Despite thorough debunking, neoliberal housing politics prevail in the Bay Area

Why do so many California politicians count themselves as adherents of YIMBY, a pure form of neoliberal sophistry?

By Keith A. Spencer

Senior Editor

Published November 4, 2018 2:00PM (EST)

A man stands outside his tent on Division Street in San Francisco. (AP/Eric Risberg)
A man stands outside his tent on Division Street in San Francisco. (AP/Eric Risberg)

There is a sentence buried in a 2007 San Francisco Planning Commission study that would appear to refute one of the most visible housing activist movements in California. That rarely-cited sentence reads:

For every 100 market rate condominium units there are 25.0 lower income households generated through the direct impact of the consumption of the condominium buyers and a total of 43.31 households if total direct, indirect, and induced impacts are counted in the analysis.

The YIMBY movement, an acronym for “Yes In My Backyard,” consists of developers, activists, politicians and a few political advocacy groups who hew to a seemingly simple creed: To solve the housing crisis, we must simply build more housing. As much of it and as fast as possible, and of all types. The cheery acronym “YIMBY” is, of course, intentionally counterposed to “NIMBY”, shorthand for “not in my backyard,” an anti-development philosophy often used as a slur and which predates YIMBY by many years.

One of the most visible political figures in the YIMBY movement is Sonja Trauss, a local activist currently running for one of the city supervisor seats in San Francisco. Trauss was profiled in the New York Times in 2016 for her work as head of the pro-YIMBY San Francisco Bay Area Renters’ Federation, in an article in which she described her view on building housing in the Bay Area:

“Is it ugly? Get over yourself. Is it low-income housing? Get over yourself. Is it luxury housing? Get over yourself. We really need everything right now.”

That there is a housing crisis in the Bay Area, particularly in the more expensive and dense cities like Oakland and San Francisco, is indisputable. Hence, on the surface, there is something enticing about the more, more, more logic of YIMBY. If an apple shortage drives up the price of apples, and an entrepreneur suddenly floods the market with apples, the price will drop. Is housing not a commodity on par with apples, oil, paper, or any other widget?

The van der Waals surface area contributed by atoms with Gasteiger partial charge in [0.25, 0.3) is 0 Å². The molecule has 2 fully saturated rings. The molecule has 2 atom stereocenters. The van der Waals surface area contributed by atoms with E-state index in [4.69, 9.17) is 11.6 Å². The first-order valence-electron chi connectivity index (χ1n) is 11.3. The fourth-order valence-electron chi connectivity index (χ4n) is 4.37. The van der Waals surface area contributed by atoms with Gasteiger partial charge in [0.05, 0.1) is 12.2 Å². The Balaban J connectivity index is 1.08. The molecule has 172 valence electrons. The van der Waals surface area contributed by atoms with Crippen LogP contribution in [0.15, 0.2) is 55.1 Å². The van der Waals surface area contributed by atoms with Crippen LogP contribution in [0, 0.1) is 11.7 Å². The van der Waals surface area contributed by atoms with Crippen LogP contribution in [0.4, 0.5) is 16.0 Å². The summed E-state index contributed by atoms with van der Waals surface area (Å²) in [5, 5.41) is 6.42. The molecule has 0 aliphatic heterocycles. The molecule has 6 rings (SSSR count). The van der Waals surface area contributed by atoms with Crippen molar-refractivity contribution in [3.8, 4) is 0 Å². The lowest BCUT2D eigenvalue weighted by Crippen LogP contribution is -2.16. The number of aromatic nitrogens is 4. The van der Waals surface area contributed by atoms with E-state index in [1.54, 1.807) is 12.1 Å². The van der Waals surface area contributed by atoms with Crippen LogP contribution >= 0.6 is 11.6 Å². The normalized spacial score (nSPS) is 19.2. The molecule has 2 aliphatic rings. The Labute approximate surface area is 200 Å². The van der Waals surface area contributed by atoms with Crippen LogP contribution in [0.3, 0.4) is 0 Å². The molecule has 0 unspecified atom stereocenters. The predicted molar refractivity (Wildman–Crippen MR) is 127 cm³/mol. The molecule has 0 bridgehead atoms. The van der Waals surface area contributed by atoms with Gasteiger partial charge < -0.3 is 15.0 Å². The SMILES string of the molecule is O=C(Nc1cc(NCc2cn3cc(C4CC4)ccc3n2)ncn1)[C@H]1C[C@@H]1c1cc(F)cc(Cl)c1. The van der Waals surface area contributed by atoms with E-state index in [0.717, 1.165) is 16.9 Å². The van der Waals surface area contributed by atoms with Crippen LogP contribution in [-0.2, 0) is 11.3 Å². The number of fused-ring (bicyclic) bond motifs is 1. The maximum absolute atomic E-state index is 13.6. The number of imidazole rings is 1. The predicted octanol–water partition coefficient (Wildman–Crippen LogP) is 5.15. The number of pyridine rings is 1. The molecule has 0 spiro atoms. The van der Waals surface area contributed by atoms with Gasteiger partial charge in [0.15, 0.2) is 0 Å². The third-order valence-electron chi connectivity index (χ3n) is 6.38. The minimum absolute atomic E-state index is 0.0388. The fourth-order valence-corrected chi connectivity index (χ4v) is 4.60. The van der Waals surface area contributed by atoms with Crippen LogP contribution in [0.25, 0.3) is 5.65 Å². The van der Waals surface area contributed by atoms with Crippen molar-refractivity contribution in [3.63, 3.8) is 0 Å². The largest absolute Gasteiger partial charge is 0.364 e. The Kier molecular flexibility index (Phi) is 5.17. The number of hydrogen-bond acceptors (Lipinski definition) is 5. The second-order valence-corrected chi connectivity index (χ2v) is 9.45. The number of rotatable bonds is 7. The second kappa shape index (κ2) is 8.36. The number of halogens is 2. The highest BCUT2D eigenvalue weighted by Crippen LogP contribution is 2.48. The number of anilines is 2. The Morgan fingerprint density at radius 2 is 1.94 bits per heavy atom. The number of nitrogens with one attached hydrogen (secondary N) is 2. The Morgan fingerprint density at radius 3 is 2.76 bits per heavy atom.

It turns out the answer is no.

Indeed, the main implication of the planning study mentioned earlier is that “just building housing” doesn’t work because housing is nothing like apples. Developers want to maximize profits as much as possible; that means building market-rate housing, which is worth far more to a developer than affordable housing. Yet as the aforementioned study found, building four market rate condominium units results in a demand for an entire lower income household, and possibly more than that. In other words, building market-rate housing actually makes the housing crisis worse for working-class people.

Erin Reeves, tenant empowerment organizer at the nonprofit Mission Housing Development Corporation and one of the steering committee members of Yes to Affordable Housing, said that part of the reason housing is a unique commodity is that housing — unlike apples — is tied to location. “Housing is place based,” she told Salon. “You could build your [apple farm] somewhere different where wages were cheaper... Where running a factory was cheaper, and you could cut costs there. You can’t do that with housing. The value comes in where it is.”

Likewise, Reeves explained that the analogy falls apart in that there isn’t quite a “luxury” market for apples in the same way there is one for housing. “Fernando Marti, one of the codirectors of CCHO, he likes to make the analogy to cars,” Reeves said. “Like, Mercedes’s goal is not to have the cost of a Mercedes suddenly drop down and become affordable to everybody. [Developers] are going to build to meet the luxury need first, and in the process of doing that, [the] displacement that happens, the harm to communities that happens — that all is happening simultaneously as you are building to meet the luxury need.”

A more recent housing survey from the San Francisco Planning Department revealed the extent to which the "just build more housing" philosophy has failed to alleviate the crisis. Maya Chupkov, communication manager at Council of Community Housing Organizations, demystified the technical details of that report, explaining that “just under 18% of net new units built in San Francisco over in the last decade were affordable.” Moreover, Chupkov noted that there were actually many affordable units that lost their protected status, meaning that “7 districts had a negative housing balance”; the Mission, long a site of rapid and violent gentrification, lost the most overall — 606 units.

Despite the conclusion of the SF Planning Commission study, many YIMBYs still believe that there will be a trickledown effect — that rich people don’t really want to live in, say, a poor neighborhood like West Oakland where they will displace middle- and lower-income residents, but will if there is no other option.